Testing Interventions to Motivate and Educate (TIME)
|Colorectal Cancer||Behavioral: Clinic-directed intervention program Behavioral: Individual Patient-Directed Program|
|Study Design:||Allocation: Randomized
Intervention Model: Parallel Assignment
Masking: Single (Outcomes Assessor)
Primary Purpose: Screening
|Official Title:||Testing Interventions to Motivate and Educate|
- Number of participants who undergo colorectal screening because of interventions [ Time Frame: Up to 3 and a half years ]The effectiveness of clinic-directed interventions in encouraging subjects to undergo colorectal cancer screening in the 5 intervention clinics in the first 12 months will be assessed. The subjects who did not undergo colorectal cancer screening during that year will then undergo patient-directed intervention for up to a year. The effectiveness of both of these types of intervention will be compared to the control clinics where there is no intervention.
- Number of problems associated with intervention program [ Time Frame: Up to 3 and half years ]Conduct a process evaluation of the intervention program to identify problems experienced in implementing it. Process evaluation questions will be part of follow-up surveys that the participants complete. Responses will be analyzed by staff to determine intervention program concerns.
|Study Start Date:||April 2009|
|Estimated Study Completion Date:||December 31, 2018|
|Primary Completion Date:||December 31, 2013 (Final data collection date for primary outcome measure)|
Active Comparator: Intervention Clinics
Subjects recruited at the Intervention Clinics will first be provided with Clinic-directed interventions(Clinic-directed intervention program)including: 1)provider-directed interventions; 2)office-based systems; and 3) waiting room materials. If the subjects have not undergone colorectal cancer screening after 12 months, they will be provided with an individual patient-directed program consisting of the following stepped interventions: 1) tailored physician letter, easy-to-read educational materials, and an fecal occult blood test (FOBT)information sheet and card; 2) telephone counseling for those who do not respond to the letter; and 3) home visits by lay health advisors for those who do not respond to the letter or phone counseling.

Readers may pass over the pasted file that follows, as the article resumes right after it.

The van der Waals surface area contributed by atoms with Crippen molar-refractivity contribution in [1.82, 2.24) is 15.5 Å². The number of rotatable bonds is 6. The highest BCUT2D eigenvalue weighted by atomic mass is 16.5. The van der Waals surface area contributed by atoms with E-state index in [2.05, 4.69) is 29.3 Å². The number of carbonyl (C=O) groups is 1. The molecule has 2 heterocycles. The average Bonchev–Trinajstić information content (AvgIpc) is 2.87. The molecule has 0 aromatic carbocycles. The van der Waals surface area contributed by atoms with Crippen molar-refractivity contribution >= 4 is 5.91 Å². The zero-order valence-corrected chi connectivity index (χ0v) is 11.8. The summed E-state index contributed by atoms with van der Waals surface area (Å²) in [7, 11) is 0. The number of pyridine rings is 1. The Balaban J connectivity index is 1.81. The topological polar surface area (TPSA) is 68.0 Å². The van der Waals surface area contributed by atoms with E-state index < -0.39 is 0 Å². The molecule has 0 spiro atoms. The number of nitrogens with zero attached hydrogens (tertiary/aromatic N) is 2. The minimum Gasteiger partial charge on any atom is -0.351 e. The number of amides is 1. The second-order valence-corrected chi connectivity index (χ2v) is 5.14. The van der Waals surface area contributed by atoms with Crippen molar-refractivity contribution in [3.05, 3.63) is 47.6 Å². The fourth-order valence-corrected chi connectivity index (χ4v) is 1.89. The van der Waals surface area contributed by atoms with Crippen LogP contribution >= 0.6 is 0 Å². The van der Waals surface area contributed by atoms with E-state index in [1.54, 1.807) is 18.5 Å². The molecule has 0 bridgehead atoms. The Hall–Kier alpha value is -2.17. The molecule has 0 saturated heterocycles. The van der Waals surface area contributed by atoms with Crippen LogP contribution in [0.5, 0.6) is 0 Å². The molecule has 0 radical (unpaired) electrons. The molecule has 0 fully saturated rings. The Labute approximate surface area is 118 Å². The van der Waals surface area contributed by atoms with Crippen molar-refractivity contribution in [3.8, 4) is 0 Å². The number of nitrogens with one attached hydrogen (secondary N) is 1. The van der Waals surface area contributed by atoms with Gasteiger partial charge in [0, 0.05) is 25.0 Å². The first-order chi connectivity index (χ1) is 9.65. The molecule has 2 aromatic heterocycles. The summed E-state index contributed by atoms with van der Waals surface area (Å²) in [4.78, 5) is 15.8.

Behavioral: Clinic-directed intervention program
Clinic-directed intervention program: Subjects recruited at the Intervention Clinics will first be provided with Clinic-directed interventions including: 1)provider-directed interventions (computerized case-based education, evidence-based guidelines, ask the expert; 2)office-based systems (risk assessment forms, procedure monitoring, follow-up protocol, audit with feedback, chart reminders); and 3) waiting room materials.Behavioral: Individual Patient-Directed Program
If the subjects have not undergone colorectal cancer screening within 12 months of receiving the clinic-directed program, they will be provided with an individual patient-directed program consisting of the following stepped interventions: 1) tailored physician letter, easy-to-read educational materials, and an fecal occult blood test (FOBT)information sheet and card; 2) telephone counseling for those who do not respond to the letter; and 3) home visits by lay health advisors for those who do not respond to the letter or phone counseling.